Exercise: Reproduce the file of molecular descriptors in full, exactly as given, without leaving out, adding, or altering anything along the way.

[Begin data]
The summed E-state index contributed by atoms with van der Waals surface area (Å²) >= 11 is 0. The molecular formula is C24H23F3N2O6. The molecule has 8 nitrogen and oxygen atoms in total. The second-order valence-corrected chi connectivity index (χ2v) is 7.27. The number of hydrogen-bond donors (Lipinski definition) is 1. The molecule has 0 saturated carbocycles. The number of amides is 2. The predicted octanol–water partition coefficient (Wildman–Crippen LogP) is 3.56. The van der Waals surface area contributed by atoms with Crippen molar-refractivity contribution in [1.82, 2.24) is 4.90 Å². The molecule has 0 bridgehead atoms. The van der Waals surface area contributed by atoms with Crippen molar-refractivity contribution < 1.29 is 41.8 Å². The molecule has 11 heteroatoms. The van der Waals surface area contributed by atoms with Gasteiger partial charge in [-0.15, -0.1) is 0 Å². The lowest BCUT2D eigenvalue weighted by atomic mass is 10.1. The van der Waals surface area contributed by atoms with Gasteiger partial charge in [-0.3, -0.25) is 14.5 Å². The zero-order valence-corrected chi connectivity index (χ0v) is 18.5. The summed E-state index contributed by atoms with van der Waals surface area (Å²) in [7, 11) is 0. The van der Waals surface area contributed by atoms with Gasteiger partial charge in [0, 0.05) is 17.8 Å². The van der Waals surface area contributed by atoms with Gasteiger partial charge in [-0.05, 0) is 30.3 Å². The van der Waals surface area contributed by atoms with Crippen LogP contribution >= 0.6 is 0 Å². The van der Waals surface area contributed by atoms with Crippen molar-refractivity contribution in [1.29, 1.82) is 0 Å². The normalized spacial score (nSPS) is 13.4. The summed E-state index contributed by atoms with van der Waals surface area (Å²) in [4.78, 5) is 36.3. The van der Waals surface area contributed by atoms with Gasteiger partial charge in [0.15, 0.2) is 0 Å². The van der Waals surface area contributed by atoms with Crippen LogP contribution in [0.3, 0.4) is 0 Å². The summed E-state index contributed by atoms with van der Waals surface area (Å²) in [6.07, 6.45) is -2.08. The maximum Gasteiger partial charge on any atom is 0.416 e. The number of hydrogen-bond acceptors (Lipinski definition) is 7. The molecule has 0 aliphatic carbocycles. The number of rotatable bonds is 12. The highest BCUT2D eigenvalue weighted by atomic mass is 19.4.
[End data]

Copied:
The summed E-state index contributed by atoms with van der Waals surface area (Å²) >= 11 is 0. The molecular formula is C24H23F3N2O6. The molecule has 8 nitrogen and oxygen atoms in total. The second-order valence-corrected chi connectivity index (χ2v) is 7.27. The number of hydrogen-bond donors (Lipinski definition) is 1. The molecule has 0 saturated carbocycles. The number of amides is 2. The predicted octanol–water partition coefficient (Wildman–Crippen LogP) is 3.56. The van der Waals surface area contributed by atoms with Crippen molar-refractivity contribution in [1.82, 2.24) is 4.90 Å². The molecule has 0 bridgehead atoms. The van der Waals surface area contributed by atoms with Crippen molar-refractivity contribution < 1.29 is 41.8 Å². The molecule has 11 heteroatoms. The van der Waals surface area contributed by atoms with Gasteiger partial charge in [-0.15, -0.1) is 0 Å². The lowest BCUT2D eigenvalue weighted by atomic mass is 10.1. The van der Waals surface area contributed by atoms with Gasteiger partial charge in [-0.3, -0.25) is 14.5 Å². The zero-order valence-corrected chi connectivity index (χ0v) is 18.5. The summed E-state index contributed by atoms with van der Waals surface area (Å²) in [7, 11) is 0. The van der Waals surface area contributed by atoms with Gasteiger partial charge in [0, 0.05) is 17.8 Å². The van der Waals surface area contributed by atoms with Gasteiger partial charge in [-0.05, 0) is 30.3 Å². The van der Waals surface area contributed by atoms with Crippen LogP contribution >= 0.6 is 0 Å². The van der Waals surface area contributed by atoms with Crippen molar-refractivity contribution in [1.29, 1.82) is 0 Å². The normalized spacial score (nSPS) is 13.4. The summed E-state index contributed by atoms with van der Waals surface area (Å²) in [4.78, 5) is 36.3. The van der Waals surface area contributed by atoms with Gasteiger partial charge in [0.15, 0.2) is 0 Å². The van der Waals surface area contributed by atoms with Crippen LogP contribution in [0.3, 0.4) is 0 Å². The summed E-state index contributed by atoms with van der Waals surface area (Å²) in [6.07, 6.45) is -2.08. The maximum Gasteiger partial charge on any atom is 0.416 e. The number of hydrogen-bond acceptors (Lipinski definition) is 7. The molecule has 0 aliphatic carbocycles. The number of rotatable bonds is 12. The highest BCUT2D eigenvalue weighted by atomic mass is 19.4.